This article is part of a series of stories and op-eds launched by IPS on the occasion of World Water Day on March 22.
Drinking water in Gaza is causing a rising number of its residents to fall ill and the UN says scarcity and pollution of water resources are at the forefront of the territory’s scourges.
United States to reduce funding for the United Nations Relief and Works Agency for Palestine Refugees in the Near East (UNRWA), jeopardizes its role as a critical source of clean drinking water when Gaza’s supplies slow to a drip.
An estimated 1.2 million Gaza residents have no access to running water. For those who do, up to 97 percent of the water they receive is too polluted with salt and sewage to drink. The salt comes from seawater, which penetrates Gaza’s only aquifer when the water table drops too low. Palestinians in Gaza consume on average fewer liters per person per day than the World Health Organization recommends, and less than a quarter of the average per capita consumption in Israel.
Nevertheless, the combination of rapid population growth and regional climate change extracts 200 million cubic feet of freshwater each year from an aquifer that receives only 60 million cubic feet of diminishing rainfall annually.
As the water level steadily drops, more seawater seeps in, increasing the aquifer’s salinity. Only around 22 percent of wells in Gaza produce water with acceptable salt concentrations. The rest are anywhere from two to eight times saltier than global standards, with some wells exceeding the official standard for “brackish.” The high salinity puts Gazans in jeopardy of kidney stones and urinary tract problems.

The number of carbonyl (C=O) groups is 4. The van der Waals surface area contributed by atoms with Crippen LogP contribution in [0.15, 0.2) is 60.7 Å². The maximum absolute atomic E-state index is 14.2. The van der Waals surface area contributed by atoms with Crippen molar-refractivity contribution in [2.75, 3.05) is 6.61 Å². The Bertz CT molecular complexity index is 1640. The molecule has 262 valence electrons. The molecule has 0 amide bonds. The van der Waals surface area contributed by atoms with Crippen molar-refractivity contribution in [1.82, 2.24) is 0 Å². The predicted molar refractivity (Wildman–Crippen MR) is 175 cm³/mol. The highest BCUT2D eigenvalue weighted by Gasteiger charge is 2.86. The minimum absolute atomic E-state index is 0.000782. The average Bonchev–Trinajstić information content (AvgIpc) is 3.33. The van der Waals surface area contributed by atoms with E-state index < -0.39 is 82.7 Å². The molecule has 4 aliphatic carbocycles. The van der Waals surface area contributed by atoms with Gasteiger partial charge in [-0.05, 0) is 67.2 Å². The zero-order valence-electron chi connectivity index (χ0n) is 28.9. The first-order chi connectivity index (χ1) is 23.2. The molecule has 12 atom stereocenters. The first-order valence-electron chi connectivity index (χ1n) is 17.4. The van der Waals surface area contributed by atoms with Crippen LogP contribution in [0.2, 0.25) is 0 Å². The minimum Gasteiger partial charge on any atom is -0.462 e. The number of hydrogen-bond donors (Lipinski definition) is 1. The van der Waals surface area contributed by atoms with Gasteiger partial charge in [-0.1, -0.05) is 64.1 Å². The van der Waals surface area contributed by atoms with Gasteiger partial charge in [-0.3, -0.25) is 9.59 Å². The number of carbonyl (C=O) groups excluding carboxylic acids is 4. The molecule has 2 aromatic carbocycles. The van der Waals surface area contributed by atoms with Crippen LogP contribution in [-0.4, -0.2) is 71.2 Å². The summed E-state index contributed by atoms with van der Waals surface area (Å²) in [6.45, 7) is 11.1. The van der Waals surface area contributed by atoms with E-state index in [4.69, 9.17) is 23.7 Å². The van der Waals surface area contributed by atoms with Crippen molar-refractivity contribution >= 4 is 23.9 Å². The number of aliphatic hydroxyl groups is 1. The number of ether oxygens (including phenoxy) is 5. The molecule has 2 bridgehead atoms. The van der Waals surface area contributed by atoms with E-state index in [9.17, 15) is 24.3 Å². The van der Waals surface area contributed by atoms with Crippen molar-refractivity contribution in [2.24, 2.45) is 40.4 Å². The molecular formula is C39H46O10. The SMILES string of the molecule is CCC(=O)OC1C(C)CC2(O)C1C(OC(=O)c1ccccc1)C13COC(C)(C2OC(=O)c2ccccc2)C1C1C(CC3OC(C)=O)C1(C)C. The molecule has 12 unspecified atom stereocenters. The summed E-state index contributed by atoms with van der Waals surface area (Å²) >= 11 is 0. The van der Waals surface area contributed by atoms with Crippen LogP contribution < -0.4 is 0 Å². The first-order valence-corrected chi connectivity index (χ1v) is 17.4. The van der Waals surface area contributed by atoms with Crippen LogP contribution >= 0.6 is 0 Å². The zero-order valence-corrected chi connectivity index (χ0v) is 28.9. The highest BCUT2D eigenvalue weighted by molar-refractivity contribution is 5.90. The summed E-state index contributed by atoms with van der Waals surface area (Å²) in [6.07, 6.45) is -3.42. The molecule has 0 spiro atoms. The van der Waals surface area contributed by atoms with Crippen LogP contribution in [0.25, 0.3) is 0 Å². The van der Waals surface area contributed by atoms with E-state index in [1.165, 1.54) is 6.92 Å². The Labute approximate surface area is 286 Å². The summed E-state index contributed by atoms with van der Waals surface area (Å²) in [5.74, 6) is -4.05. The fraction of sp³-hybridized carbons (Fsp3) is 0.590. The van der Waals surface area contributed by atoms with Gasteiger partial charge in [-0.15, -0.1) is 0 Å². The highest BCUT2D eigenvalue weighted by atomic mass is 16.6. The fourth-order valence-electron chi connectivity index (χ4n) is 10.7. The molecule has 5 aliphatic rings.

But high salinity is not the worst of Gaza’s water problems. Years of conflict have damaged or destroyed much of its critical water and sanitation facilities—including wells, pumps, desalinization plants and sewage treatment plants.
The crippled infrastructure that survives can only be used the few hours a day Gaza receives electrical service. A newly completed World Bank wastewater treatment plant in Beit Lahia, for example, sits idle much of the time because Gaza doesn’t have enough electricity to run it.
Without adequate facilities, untreated sewage backflows onto Gaza’s streets, and the equivalent of 40 Olympic-size swimming pools—more than 100 million liters—discharges into the Mediterranean Sea every day.
The raw sewage contaminates 75 percent of Gaza’s beaches and washes ashore in adjacent Israeli coastal cities, elevating the risk that waterborne diseases like cholera or typhoid could trigger an epidemic.